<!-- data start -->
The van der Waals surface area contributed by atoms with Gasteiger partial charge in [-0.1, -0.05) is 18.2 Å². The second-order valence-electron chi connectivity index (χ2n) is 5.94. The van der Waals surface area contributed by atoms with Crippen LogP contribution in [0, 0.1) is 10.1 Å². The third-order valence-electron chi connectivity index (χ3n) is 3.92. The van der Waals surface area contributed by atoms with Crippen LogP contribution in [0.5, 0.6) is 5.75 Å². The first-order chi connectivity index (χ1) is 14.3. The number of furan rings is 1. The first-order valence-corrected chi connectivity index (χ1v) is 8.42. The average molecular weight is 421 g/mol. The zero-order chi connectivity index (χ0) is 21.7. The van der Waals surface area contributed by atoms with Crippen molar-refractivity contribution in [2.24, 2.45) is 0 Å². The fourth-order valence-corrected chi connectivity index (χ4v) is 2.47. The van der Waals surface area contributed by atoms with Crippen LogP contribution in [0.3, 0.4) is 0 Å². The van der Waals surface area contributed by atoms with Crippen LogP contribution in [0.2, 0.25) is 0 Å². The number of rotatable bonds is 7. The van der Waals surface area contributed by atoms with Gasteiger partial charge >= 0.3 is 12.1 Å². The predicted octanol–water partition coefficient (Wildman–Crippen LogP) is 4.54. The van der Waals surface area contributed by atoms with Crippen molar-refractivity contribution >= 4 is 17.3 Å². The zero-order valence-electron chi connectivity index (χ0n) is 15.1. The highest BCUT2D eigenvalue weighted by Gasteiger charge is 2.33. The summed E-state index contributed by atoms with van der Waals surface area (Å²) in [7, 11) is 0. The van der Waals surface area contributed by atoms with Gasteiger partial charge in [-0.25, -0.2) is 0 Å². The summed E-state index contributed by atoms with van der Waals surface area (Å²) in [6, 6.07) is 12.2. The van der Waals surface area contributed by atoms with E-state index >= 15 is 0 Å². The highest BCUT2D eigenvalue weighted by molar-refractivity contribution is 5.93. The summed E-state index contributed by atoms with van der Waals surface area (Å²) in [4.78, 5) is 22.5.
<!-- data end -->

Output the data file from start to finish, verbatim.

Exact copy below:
The van der Waals surface area contributed by atoms with Gasteiger partial charge in [-0.1, -0.05) is 18.2 Å². The second-order valence-electron chi connectivity index (χ2n) is 5.94. The van der Waals surface area contributed by atoms with Crippen LogP contribution in [0, 0.1) is 10.1 Å². The third-order valence-electron chi connectivity index (χ3n) is 3.92. The van der Waals surface area contributed by atoms with Crippen LogP contribution in [0.5, 0.6) is 5.75 Å². The first-order chi connectivity index (χ1) is 14.3. The number of furan rings is 1. The first-order valence-corrected chi connectivity index (χ1v) is 8.42. The average molecular weight is 421 g/mol. The zero-order chi connectivity index (χ0) is 21.7. The van der Waals surface area contributed by atoms with Crippen molar-refractivity contribution in [2.24, 2.45) is 0 Å². The fourth-order valence-corrected chi connectivity index (χ4v) is 2.47. The van der Waals surface area contributed by atoms with Crippen LogP contribution in [0.3, 0.4) is 0 Å². The van der Waals surface area contributed by atoms with Crippen LogP contribution in [0.2, 0.25) is 0 Å². The number of rotatable bonds is 7. The van der Waals surface area contributed by atoms with Gasteiger partial charge >= 0.3 is 12.1 Å². The predicted octanol–water partition coefficient (Wildman–Crippen LogP) is 4.54. The van der Waals surface area contributed by atoms with Crippen molar-refractivity contribution >= 4 is 17.3 Å². The zero-order valence-electron chi connectivity index (χ0n) is 15.1. The highest BCUT2D eigenvalue weighted by Gasteiger charge is 2.33. The summed E-state index contributed by atoms with van der Waals surface area (Å²) in [7, 11) is 0. The van der Waals surface area contributed by atoms with Gasteiger partial charge in [-0.25, -0.2) is 0 Å². The summed E-state index contributed by atoms with van der Waals surface area (Å²) in [6, 6.07) is 12.2. The van der Waals surface area contributed by atoms with E-state index >= 15 is 0 Å². The highest BCUT2D eigenvalue weighted by molar-refractivity contribution is 5.93. The summed E-state index contributed by atoms with van der Waals surface area (Å²) in [4.78, 5) is 22.5.